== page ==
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What is Seasonal Affective Disorder (SAD)?

Seasonal affective disorder (SAD) is a type of depression that's related to changes in seasons — SAD begins and ends at about the same times every year. If you're like most people with SAD, your symptoms start in the fall and continue into the winter months, sapping your energy and making you feel moody. SAD has a lot in common with depression


The main symptoms of SAD are similar to those of depression, but happen in the winter.

  • low mood
  • lack of interest and enjoyment in life
  • Often also these symptoms occur also:
  • low energy
  • being less sociable
  • being less irritable
  • less interest in sex.
Common symptoms of SAD which are different from those in most depression are:
  • sleeping more
  • eating more


Who is affected by SAD?

Like other types of depression, SAD is most common in women during the years when they can have children. It is about three times more common in women than it is in men. SAD is less common in children and in older adults, affecting men and women equally.


How common is SAD?

Many of us will feel different in the winter with symptoms of feeling slightly tired, sleeping a bit more and perhaps gaining some weight. It is a bit like hibernation in animals. If your symptoms are bad enough to interfere with your life, you may well have SAD. In the UK, about 3 people in every 100 have significant winter depressions.


What treatments are available for SAD?

SAD can be treated in the same way as depression. Treatment usually includes self-help and lifestyle changes, talking therapies and antidepressant medication. Light box treatments are also popular and have some evidence.



Some symptoms of SAD can create extra problems which make you feel even worse – 'vicious circles':


  • If it is dark and you feel tired all the time, you will probably do less – and this can make SAD worse. Try to get as much natural sunlight as possible. Take a walk during daylight hours or carry on any exercise you would normally do. Remind yourself that days will get longer again in the spring.
  • Sleepiness, lack of motivation and irritability can all cause problems at home, with your friends, and at work. The feelings of not getting things done can make you feel stressed. Tell your family and friends so that they can understand what is happening and be supportive.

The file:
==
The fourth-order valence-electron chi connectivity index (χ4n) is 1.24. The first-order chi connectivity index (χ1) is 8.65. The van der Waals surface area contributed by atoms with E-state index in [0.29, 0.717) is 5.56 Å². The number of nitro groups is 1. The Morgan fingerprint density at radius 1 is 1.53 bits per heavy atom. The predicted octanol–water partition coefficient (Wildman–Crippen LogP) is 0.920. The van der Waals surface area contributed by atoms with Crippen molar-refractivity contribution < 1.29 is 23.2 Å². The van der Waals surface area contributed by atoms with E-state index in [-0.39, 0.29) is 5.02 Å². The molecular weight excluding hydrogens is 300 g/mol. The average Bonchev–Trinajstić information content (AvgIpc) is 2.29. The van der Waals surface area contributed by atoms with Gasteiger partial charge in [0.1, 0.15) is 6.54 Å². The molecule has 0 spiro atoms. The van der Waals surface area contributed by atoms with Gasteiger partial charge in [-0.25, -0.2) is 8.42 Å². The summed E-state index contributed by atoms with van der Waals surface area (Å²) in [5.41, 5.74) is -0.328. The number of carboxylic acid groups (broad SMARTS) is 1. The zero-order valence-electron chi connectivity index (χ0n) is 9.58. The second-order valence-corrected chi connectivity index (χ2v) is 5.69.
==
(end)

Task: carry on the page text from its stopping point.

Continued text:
Light therapy

The idea is to try to provide extra light and to make up for the shortage of daylight in winter. A "light box" is used. Its light is like sunlight, but without the ultraviolet rays, so it is not harmful to the skin or the eyes. It may help tell the brain to make less of a hormone, melatonin.


A light box is usually used for 30 minutes to an hour each day. It is most helpful if you use it at breakfast time. Light therapy works quite quickly. If it is going to help, most people will notice some improvement in the first week.


Fortunately, any side-effects are usually mild. They include headache, nausea or blurred vision. It is usually best not to use a light box after 5.00 pm because you may then find it hard to get to sleep.


Dawn-simulating alarm clocks are also used. These come on dimly about an hour before waking up time and gradually get brighter. They can be helpful if you find it hard to wake up on winter mornings.



Antidepressants may be helpful in SAD.

Any medication which would make people more tired or sleepy should be avoided, and so SSRI antidepressants are usually used.

The best evidence is for the use of sertraline, citalopram or fluoxetine. In SAD, it is usual to start antidepressants in the autumn and stop them in the spring.


Cognitive behavioural therapy (CBT)

There is some evidence that CBT can help winter depression and may prevent it coming back in future winters. CBT is a treatment for anxiety and depression in general.  You have weekly sessions with a therapist and do some homework, like keeping a diary.

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